To some, President Bush has taken on an appropriately ambitious agenda - from a war that aims to remake the map of the Middle East to a domestic plan that includes big new tax cuts and a $400 billion prescription-drug plan for senior citizens. Routing Saddam Hussein, a popular goal with Americans, would add a fresh infusion of optimism to the US economy.
To others, Bush is more than proactive: He is taking policy risks that go well beyond what events dictate. The result, skeptics warn, could be a disastrous entanglement in a part of the world most inhospitable to Americans - and a ballooning deficit that could hobble the economy for years to come.
In his relatively short political life, Bush has gone far by being bold, while playing down expectations. In his first race for Texas governor, in 1994, he took on a titan, incumbent Democratic Gov. Ann Richards, and won. In his 2000 presidential race, he defied the odds again by beating the incumbent party amid peace and prosperity.
Last fall, he put his political prestige on the line in an unprecedented campaigning spree - and helped the Republican Party sweep control of Congress.
But nothing in Bush's prologue compares with his current to-do list, the mother of all presidential agendas. And expectations for what Bush can achieve have never been higher.
"He's engaged in high-wire acts all across the policy field," says Bruce Buchanan, a political scientist at the University of Texas, Austin, and a longtime Bush-watcher. "To have so much on the plate at the same time is contrary to the received wisdom, in terms of what presidents should do to minimize political vulnerability. There are too many ways to fail."
The word "failure" is not in the White House's vocabulary. Neither is the word "risk," except when framed against what Bush's advisers see as the larger risk of inaction. Events have dictated the president's course, in the White House's view. In public, there is no sense that, in the face of a war against terrorism and a flagging economy, the president could be contemplating any other course of action but the one he has embarked upon.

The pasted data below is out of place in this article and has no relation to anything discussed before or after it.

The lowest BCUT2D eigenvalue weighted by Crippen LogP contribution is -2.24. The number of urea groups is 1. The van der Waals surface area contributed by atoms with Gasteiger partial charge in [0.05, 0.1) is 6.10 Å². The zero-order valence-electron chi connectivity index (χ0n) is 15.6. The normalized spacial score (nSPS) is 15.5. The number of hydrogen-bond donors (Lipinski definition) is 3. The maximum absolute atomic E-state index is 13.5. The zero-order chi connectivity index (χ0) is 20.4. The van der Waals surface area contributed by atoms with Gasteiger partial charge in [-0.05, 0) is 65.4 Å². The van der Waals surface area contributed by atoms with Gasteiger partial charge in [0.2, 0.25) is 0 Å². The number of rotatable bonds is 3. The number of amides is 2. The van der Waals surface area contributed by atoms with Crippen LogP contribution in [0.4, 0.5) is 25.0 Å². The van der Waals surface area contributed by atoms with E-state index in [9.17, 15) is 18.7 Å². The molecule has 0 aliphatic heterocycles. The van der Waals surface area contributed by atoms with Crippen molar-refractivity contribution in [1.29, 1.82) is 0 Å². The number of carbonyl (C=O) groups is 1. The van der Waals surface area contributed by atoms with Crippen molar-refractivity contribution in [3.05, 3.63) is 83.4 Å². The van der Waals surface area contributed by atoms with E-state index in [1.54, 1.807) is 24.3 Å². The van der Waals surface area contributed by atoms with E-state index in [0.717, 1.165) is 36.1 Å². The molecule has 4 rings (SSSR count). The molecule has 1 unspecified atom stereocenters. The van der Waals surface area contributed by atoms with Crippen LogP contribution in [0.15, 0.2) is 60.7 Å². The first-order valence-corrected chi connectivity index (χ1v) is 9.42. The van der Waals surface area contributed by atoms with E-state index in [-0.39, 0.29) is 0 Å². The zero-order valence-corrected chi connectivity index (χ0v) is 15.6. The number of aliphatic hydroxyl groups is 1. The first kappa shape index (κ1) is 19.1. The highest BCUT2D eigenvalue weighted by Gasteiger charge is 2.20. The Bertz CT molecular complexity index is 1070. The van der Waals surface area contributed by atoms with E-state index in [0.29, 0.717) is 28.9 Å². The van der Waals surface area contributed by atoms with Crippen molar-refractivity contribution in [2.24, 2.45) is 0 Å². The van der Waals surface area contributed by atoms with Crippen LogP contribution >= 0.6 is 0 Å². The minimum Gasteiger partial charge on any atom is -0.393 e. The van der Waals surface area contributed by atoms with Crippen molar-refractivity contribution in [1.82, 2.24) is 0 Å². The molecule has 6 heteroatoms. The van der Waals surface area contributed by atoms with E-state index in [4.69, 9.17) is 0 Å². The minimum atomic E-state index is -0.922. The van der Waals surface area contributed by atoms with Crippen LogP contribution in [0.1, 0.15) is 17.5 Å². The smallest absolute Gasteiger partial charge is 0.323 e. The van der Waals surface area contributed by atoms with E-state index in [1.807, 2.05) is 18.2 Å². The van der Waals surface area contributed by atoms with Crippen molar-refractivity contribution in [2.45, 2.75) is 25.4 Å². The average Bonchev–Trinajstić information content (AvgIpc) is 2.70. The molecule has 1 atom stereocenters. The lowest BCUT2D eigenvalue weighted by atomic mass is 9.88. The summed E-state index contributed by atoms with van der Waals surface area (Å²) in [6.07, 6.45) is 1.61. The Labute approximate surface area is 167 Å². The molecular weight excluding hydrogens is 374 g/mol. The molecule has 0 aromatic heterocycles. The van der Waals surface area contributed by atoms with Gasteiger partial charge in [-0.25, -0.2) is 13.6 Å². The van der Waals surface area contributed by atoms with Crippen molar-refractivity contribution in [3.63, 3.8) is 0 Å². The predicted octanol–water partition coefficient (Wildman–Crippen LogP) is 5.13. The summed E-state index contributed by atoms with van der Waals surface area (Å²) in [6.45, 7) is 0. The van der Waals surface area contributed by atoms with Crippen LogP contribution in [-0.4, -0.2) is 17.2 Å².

"From the president's point of view, the worst risk is to do nothing in the face of the threat of Saddam Hussein, post-Sept. 11," says Ari Fleischer, Bush's spokesman. "The president has to weigh at what point does the balance tip between the risk of action, which could lead to fatalities, versus the risk of inaction, which could leave us open and vulnerable to another attack like 9/11."
The economy and tax cuts figure into the same equation. "Just because we may go to war, should we not support policies that make the economy grow?" Mr. Fleischer says. "There have to be jobs for the military to come home to. That requires economic growth. For that, we need tax relief."
Tuesday, Bush focused on Medicare, unveiling his administration's plan to offer prescription drug benefits to seniors. The proposal would provide incentives for seniors to sign up with private insurers, but also give modest drug benefits to those who stick with Medicare. It's a step back from the more ambitious proposal the administration was considering - to require Medicare recipients to sign up with a managed-care plan for drug coverage - but Bush's advisers still peg the cost at $400 billion over 10 years. By any measure, it's a big outlay of federal funds.
Bush is not the first president to attempt war and a major domestic initiative simultaneously. But history has shown that when war intervenes, domestic agendas move to the back burner. By 1943, President Franklin Roosevelt's New Deal programs, aimed at pulling the nation out of the Great Depression, had given way to World War II. In the 1960s, President Johnson's Great Society agenda was subsumed by the Vietnam War.
Many Republicans compare Bush's agenda and style to that of President Reagan, who cut taxes and pushed the cold war to conclusion at the same time.
"President Bush has the courage of his convictions," says Whit Ayres, a Republican strategist based in Atlanta. "It takes a real leader to take actions that he truly believes are in the best interest of the country, then convince the country that he's on the right course."
Mr. Ayres then raises the Reagan analogy: "His statement 'Mr. Gorbachev, tear down this wall' was not the pronouncement of a timid man," says Ayres, citing Mr. Reagan's address to the former president of the Soviet Union and his reference to the Berlin Wall.
Professor Buchanan, at the University of Texas, sees Bush as bolder than Reagan. Ronald Reagan's risk-taking was "primarily rhetorical," he says, while Bush is "putting 200,000 troops on the ground in a distant corner without provocation."
In addition, analysts note, while Reagan did cut taxes while building up the military, he also raised taxes later. No one is predicting Bush will do the same - in part because a tax increase helped deal a mortal blow to his father's presidency. By all accounts, the subtext for the current President Bush's ambitious plans is the failure of the first President Bush to put forth a bold agenda after his Gulf War triumph. This president's advisers are seeing to it that the public perceives the son differently.
The problem now, says presidential historian Robert Dallek, is that the American public isn't paying attention. It's just seeing "bold" without seeing the details.
"He's going to fight a war in Iraq, turn it into a democracy, remake the Middle East, and solve the Palestinian-Israeli problem," says Mr. Dallek. "This is a fantasy."